Why do we need good oil depletion models? To placate people that say things like this:
Economist A.F. Alhajji of Ohio Northern University, contributing editor for World Oil magazine, dismissed the idea of peak oil as the echo of an old notion. That's a fear first broached in 1862 and repeated periodically since, he said.
"We don't have the right methodology to estimate. It could be that oil already peaked. It could be the peak won't come for another 200 years."
Which brings up an interesting point. While Alhajji seems apprehensive about placing error bars on something as obvious as oil depletion, other economists can generate a model at the drop of a hat. Take a look at this essay by Ulrich at the Wharton School, who claims that bicyclists actually add to the global energy load over their lifetimes, primarily by living healthier and therefore longer, which means they will extract more energy than their sedentary counterparts. Obviously written partly tongue in cheek, as Ulrich remains a committed cyclist, it nevertheless illuminates how we should occasionally go out on a limb and take fresh looks at the numbers and what they may imply. What could we fear from this other than we gain a little insight?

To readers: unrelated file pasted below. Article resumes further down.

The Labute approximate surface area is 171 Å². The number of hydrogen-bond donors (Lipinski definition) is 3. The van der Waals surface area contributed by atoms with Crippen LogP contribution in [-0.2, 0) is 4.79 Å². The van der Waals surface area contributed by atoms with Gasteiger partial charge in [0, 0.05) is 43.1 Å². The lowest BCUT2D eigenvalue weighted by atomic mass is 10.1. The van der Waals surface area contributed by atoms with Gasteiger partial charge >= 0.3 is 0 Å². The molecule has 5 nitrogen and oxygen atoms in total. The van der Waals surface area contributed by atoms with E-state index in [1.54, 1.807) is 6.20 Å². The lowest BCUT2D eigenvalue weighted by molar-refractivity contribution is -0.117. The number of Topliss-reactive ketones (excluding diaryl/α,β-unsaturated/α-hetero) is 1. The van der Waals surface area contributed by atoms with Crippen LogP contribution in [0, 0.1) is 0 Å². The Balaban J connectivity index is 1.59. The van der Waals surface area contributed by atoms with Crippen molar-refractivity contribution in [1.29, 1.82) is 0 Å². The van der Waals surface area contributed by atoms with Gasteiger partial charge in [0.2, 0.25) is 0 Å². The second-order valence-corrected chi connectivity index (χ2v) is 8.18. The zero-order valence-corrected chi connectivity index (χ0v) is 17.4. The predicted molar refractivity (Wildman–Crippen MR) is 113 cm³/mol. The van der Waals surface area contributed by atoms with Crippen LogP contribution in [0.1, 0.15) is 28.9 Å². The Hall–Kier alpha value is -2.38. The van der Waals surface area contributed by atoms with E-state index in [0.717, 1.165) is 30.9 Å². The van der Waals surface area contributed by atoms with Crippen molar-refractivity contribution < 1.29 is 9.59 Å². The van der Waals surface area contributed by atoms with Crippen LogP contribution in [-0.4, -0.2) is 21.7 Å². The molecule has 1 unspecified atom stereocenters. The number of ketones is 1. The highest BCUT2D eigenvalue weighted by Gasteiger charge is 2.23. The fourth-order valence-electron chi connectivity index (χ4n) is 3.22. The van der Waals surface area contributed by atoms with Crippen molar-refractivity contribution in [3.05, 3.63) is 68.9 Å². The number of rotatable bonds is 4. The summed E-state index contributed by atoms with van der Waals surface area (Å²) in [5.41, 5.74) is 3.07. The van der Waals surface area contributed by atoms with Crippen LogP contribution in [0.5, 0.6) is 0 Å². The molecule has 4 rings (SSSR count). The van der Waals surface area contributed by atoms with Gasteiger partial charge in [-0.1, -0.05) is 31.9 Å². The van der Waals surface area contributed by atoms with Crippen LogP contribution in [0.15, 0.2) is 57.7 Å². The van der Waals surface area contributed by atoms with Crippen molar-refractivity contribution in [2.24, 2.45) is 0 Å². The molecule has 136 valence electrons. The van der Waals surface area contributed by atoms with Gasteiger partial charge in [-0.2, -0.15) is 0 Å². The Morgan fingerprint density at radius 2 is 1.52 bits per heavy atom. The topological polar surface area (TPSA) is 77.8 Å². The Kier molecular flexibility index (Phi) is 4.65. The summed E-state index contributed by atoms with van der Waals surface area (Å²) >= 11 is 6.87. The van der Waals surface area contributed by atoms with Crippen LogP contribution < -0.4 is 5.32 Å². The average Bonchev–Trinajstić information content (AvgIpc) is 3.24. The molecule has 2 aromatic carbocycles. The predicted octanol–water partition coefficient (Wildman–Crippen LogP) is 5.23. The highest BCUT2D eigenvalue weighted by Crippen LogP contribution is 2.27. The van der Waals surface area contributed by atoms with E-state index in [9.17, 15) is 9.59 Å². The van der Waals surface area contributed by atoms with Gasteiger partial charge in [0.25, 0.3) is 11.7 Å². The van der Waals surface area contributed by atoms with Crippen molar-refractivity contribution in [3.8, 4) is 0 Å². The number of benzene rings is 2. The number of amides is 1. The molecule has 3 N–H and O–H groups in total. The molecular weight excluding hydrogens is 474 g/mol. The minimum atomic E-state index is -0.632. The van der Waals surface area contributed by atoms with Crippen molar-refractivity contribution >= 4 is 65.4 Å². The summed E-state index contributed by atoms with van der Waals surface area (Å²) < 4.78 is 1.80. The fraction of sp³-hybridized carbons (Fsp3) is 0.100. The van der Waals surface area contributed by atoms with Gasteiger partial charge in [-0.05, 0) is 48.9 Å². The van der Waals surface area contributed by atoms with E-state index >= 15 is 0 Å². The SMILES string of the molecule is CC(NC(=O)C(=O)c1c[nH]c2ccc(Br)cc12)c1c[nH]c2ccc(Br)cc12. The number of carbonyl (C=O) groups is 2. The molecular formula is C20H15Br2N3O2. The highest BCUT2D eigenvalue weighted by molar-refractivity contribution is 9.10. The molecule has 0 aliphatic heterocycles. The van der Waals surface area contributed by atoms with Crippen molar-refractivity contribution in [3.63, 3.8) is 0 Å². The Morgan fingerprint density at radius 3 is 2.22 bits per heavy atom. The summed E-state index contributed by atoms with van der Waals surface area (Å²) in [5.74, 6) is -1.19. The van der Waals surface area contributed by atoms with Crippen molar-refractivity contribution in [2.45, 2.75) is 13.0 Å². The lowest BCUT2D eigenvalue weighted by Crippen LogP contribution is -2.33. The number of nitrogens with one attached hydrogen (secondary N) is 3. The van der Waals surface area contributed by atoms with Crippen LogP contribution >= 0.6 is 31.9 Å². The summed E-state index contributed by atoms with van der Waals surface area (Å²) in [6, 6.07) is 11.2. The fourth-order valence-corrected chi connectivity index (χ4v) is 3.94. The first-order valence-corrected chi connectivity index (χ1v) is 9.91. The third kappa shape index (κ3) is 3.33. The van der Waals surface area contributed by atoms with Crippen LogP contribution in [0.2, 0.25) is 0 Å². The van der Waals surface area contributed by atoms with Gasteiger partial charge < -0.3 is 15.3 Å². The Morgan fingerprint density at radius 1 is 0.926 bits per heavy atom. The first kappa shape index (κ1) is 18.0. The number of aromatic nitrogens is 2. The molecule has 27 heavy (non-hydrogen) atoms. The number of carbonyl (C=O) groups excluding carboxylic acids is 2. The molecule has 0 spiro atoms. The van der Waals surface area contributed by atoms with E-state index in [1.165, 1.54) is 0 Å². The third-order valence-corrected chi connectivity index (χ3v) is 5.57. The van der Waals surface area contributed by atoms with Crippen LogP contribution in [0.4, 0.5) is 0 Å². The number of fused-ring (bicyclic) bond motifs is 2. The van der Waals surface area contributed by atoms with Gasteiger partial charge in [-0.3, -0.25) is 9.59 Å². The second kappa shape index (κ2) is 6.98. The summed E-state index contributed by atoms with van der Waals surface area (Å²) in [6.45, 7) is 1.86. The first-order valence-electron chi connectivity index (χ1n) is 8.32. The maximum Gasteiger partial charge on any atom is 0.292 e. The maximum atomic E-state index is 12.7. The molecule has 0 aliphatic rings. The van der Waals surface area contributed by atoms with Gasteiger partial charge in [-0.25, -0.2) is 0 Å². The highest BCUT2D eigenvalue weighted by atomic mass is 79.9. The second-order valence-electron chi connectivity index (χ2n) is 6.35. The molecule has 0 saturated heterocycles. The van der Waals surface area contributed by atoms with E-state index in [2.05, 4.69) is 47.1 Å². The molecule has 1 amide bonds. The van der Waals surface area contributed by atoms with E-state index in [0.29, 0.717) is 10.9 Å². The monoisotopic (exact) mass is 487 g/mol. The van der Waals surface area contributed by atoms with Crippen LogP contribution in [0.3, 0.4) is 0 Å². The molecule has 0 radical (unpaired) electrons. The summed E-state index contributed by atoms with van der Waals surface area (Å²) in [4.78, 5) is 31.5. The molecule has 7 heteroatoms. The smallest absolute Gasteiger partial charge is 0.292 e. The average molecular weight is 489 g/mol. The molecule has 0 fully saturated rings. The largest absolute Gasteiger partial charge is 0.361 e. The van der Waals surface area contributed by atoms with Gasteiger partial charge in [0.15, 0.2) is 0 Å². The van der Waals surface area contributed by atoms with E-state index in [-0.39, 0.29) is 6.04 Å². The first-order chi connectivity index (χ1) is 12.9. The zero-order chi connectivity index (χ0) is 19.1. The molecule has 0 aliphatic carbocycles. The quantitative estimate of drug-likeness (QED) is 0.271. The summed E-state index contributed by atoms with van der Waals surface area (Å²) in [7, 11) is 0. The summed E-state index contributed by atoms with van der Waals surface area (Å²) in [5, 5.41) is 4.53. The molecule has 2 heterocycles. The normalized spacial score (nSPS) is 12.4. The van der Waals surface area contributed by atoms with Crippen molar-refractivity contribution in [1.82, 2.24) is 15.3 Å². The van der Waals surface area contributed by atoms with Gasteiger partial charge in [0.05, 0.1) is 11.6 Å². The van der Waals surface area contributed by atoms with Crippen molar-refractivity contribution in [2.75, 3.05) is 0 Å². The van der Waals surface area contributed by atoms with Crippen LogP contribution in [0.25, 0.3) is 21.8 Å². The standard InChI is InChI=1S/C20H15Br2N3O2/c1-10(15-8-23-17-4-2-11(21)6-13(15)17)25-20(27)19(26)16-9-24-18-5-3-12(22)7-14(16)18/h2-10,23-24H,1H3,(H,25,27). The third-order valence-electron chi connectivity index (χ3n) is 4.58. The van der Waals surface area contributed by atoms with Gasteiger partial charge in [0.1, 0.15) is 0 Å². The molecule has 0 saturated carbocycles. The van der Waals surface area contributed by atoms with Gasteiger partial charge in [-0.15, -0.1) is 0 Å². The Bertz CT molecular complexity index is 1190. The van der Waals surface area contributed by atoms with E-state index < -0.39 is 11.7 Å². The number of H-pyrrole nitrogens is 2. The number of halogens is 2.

- Cigarette smoking reduces social security outlays
- Vegetarians clog up septic tanks faster
And how about this one? Electric cars, because of their inherent reliability, reduce the after-market profits which account for 40% of money spent on maintaining gasoline powered cars. Thus the reluctance to put them on the market according to Chris Paine's documentary "Who Killed the Electric Car". [mp3]